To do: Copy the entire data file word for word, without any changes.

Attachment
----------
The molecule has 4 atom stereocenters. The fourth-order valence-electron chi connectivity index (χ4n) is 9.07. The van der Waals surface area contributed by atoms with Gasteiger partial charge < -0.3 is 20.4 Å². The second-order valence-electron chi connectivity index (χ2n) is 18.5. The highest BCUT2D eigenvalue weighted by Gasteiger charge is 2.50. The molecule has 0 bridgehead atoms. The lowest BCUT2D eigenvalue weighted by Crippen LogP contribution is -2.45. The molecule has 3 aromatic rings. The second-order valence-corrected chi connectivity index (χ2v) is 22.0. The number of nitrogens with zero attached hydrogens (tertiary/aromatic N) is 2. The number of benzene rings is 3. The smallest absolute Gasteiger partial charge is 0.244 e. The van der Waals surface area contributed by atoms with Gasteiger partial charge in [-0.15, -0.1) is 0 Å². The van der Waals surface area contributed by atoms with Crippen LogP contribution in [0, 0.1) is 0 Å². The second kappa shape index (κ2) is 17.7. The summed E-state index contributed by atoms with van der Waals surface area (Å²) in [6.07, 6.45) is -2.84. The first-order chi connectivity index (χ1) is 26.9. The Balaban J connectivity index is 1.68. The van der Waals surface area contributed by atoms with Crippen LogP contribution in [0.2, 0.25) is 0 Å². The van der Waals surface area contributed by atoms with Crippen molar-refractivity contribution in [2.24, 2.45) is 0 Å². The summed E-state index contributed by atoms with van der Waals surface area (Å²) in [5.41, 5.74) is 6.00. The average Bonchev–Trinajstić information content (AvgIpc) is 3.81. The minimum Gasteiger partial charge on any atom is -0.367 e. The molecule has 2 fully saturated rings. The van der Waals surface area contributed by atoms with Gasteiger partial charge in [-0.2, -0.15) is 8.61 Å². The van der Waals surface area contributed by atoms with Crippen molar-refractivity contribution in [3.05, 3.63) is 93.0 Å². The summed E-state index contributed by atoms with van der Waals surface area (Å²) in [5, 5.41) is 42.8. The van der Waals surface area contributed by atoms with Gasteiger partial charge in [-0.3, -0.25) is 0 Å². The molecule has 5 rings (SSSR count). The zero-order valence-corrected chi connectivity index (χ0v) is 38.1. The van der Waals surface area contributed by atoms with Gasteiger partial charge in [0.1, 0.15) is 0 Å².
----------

The molecule has 4 atom stereocenters. The fourth-order valence-electron chi connectivity index (χ4n) is 9.07. The van der Waals surface area contributed by atoms with Gasteiger partial charge < -0.3 is 20.4 Å². The second-order valence-electron chi connectivity index (χ2n) is 18.5. The highest BCUT2D eigenvalue weighted by Gasteiger charge is 2.50. The molecule has 0 bridgehead atoms. The lowest BCUT2D eigenvalue weighted by Crippen LogP contribution is -2.45. The molecule has 3 aromatic rings. The second-order valence-corrected chi connectivity index (χ2v) is 22.0. The number of nitrogens with zero attached hydrogens (tertiary/aromatic N) is 2. The number of benzene rings is 3. The smallest absolute Gasteiger partial charge is 0.244 e. The van der Waals surface area contributed by atoms with Gasteiger partial charge in [-0.15, -0.1) is 0 Å². The van der Waals surface area contributed by atoms with Crippen LogP contribution in [0, 0.1) is 0 Å². The second kappa shape index (κ2) is 17.7. The summed E-state index contributed by atoms with van der Waals surface area (Å²) in [6.07, 6.45) is -2.84. The first-order chi connectivity index (χ1) is 26.9. The Balaban J connectivity index is 1.68. The van der Waals surface area contributed by atoms with Crippen LogP contribution in [0.2, 0.25) is 0 Å². The van der Waals surface area contributed by atoms with Crippen molar-refractivity contribution in [2.24, 2.45) is 0 Å². The summed E-state index contributed by atoms with van der Waals surface area (Å²) in [5.41, 5.74) is 6.00. The average Bonchev–Trinajstić information content (AvgIpc) is 3.81. The minimum Gasteiger partial charge on any atom is -0.367 e. The molecule has 2 fully saturated rings. The van der Waals surface area contributed by atoms with Gasteiger partial charge in [-0.2, -0.15) is 8.61 Å². The van der Waals surface area contributed by atoms with Crippen molar-refractivity contribution in [3.05, 3.63) is 93.0 Å². The summed E-state index contributed by atoms with van der Waals surface area (Å²) in [5, 5.41) is 42.8. The van der Waals surface area contributed by atoms with Gasteiger partial charge in [-0.3, -0.25) is 0 Å². The molecule has 5 rings (SSSR count). The zero-order valence-corrected chi connectivity index (χ0v) is 38.1. The van der Waals surface area contributed by atoms with Gasteiger partial charge in [0.1, 0.15) is 0 Å².